Posted: September 1, 2015
Fishing, Cooking And A Yup'ik Upbringing Made Alaska's Health Commissioner
Valerie Davidson, Alaska's health and social services commissioner, drives her 1983 Chevy truck to pick up salmon for a dinner party for 50 people.
Annie Fiedt/Alaskan Public Media
In less than 24 hours, Valerie Davidson has 50 people coming to her house for dinner.
She had planned to catch and cook enough salmon for the main course. But early in the morning, Alaska opened the Kuskokwim River to commercial fishing, which means subsistence fishermen like her can't fish on it.
So Davidson and I are in her bright orange 1983 Chevy pickup stalking the "free fish" container where state biologists deposit their test catches after conducting studies after each high tide.
We have been here for an hour, but Davidson is patient and persistent. It's the same approach she used as Alaska's health and social services commissioner while working to expand Medicaid in the state...
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Posted: July 15, 2015
Historic White House Tribal Youth Gathering
On Thursday, July 9, the White House hosted the first White House Tribal Youth Gathering for over 1,000 Native Youth representing 230 Tribes from 42 states. Native youth leaders from across Indian Country engaged Cabinet officials, non-federal partners and an audience favorite - First Lady Michelle Obama. The First Lady assured everyone of the Administration's faith in today's Native youth by saying, "I know that you may have moments in your lives when you're filled with doubts, or you feel weighed down by history or stifled by your circumstances - every single one of your lives is precious and sacred, and each of you was put on this earth for a reason... you definitely have a President and a First Lady who have your back."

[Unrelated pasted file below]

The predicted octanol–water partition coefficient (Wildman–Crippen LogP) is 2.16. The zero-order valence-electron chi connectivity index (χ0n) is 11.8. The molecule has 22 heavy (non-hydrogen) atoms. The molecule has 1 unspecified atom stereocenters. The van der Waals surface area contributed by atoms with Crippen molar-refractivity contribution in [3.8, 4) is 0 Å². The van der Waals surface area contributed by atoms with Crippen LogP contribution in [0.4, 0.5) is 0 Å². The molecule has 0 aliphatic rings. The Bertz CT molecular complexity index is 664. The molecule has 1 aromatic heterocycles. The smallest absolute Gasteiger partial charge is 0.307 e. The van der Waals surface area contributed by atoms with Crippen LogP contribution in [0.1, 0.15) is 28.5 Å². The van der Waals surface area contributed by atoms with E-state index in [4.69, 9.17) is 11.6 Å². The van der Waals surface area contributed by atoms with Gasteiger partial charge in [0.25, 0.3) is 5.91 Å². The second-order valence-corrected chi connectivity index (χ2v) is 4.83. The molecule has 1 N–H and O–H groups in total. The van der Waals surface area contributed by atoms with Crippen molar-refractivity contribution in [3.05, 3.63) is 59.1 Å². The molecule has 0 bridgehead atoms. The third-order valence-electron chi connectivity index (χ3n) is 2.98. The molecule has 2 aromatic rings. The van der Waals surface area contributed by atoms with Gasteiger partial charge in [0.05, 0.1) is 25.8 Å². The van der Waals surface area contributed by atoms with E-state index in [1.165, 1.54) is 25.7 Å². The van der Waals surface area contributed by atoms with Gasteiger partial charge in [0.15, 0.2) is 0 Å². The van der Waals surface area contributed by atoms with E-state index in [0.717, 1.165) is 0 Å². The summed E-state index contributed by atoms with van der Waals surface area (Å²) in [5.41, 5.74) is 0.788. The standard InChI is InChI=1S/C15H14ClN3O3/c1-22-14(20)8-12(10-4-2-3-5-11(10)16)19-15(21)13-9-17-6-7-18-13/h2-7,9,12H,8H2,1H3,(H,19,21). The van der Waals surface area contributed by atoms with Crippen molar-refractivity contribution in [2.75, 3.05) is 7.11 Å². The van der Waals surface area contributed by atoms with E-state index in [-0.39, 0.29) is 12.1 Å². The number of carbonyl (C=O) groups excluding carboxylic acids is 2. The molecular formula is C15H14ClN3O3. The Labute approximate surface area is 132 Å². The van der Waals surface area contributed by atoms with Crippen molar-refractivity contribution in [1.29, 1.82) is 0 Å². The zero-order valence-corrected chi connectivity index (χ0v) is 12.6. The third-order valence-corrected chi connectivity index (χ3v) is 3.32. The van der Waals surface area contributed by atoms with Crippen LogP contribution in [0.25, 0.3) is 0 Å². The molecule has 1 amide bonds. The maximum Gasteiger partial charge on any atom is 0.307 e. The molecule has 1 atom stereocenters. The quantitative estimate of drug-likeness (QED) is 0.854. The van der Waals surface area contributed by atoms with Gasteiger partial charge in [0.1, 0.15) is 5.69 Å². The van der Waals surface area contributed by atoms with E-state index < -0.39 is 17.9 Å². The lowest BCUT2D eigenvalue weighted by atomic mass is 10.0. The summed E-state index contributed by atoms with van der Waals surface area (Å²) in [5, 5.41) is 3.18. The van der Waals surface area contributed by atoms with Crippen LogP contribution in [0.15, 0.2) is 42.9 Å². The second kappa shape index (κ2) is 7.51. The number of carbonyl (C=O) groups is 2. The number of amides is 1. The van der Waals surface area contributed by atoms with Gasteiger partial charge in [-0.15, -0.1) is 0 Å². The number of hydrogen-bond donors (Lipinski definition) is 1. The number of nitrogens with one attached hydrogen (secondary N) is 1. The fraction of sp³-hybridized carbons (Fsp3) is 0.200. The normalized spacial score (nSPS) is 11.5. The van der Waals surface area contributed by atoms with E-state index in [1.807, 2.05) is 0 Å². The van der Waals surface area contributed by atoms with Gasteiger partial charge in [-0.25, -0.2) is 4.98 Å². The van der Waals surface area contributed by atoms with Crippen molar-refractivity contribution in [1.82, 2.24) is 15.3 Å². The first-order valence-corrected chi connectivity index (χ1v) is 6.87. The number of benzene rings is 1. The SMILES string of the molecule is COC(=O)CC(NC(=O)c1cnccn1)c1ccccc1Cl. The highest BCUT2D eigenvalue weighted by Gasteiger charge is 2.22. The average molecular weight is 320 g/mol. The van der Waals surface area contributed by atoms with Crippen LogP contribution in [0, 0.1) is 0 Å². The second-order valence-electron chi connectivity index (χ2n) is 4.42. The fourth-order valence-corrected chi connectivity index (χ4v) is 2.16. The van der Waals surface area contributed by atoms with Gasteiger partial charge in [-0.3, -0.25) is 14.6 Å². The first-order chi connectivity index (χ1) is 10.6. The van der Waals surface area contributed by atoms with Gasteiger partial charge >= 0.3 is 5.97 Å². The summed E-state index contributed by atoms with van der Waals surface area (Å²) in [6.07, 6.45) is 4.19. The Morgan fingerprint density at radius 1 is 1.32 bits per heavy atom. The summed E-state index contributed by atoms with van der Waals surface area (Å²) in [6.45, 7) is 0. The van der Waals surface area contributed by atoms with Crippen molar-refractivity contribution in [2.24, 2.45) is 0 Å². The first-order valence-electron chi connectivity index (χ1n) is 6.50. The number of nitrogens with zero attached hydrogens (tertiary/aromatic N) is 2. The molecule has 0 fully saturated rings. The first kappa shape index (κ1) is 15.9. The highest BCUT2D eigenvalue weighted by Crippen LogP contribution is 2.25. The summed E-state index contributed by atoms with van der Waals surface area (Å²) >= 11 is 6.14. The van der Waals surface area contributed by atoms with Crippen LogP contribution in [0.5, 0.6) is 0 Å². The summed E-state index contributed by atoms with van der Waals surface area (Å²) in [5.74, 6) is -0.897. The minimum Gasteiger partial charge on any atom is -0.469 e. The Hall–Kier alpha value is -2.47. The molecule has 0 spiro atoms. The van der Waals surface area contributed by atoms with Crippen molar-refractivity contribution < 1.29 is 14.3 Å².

Posted: July 10, 2015
Director Named for the Midwest Area Tribal Health Board
The Great Lakes Inter-Tribal Epidemiology Center (GLITEC), a program of Great Lakes Inter-Tribal Council, Inc. (GLITC), is pleased to announce that Kara Schurman has been selected as the Director of the Midwest Area Tribal Health Board (MATHB). Though the new area wide Health Board was launched through the efforts of the Midwest Alliance of Sovereign Tribes (MAST) about two years ago, a Health Board Director and administrative home was needed. Bemidji Area Tribal leaders have long recognized that other Indian Health Service Areas across the country have benefitted from their Health Boards in numerous ways to address long standing health issues...
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Posted: July 2, 2015
Using Innovative Models to Address Oral Health Needs in Indian Country
Today, the Swinomish Indian Tribal Community announced steps it will be taking to bring an innovative mid-level dental provider model to its Nation.
National Indian Health Board Executive Director Stacy Bohlen applauded the Tribe's actions and shared, "Indian Country suffers from a severe shortage of dental care providers with many Tribal citizens going without regular and preventive care. Given these barriers to access, it is no surprise that American Indian and Alaska Native communities experience higher rates of disease than many segments of the general population. Today, Swinomish Indian Tribal Community took action to address the situation. We congratulate them on these steps, and we congratulate their Tribal citizens on what promises to be better oral health for all."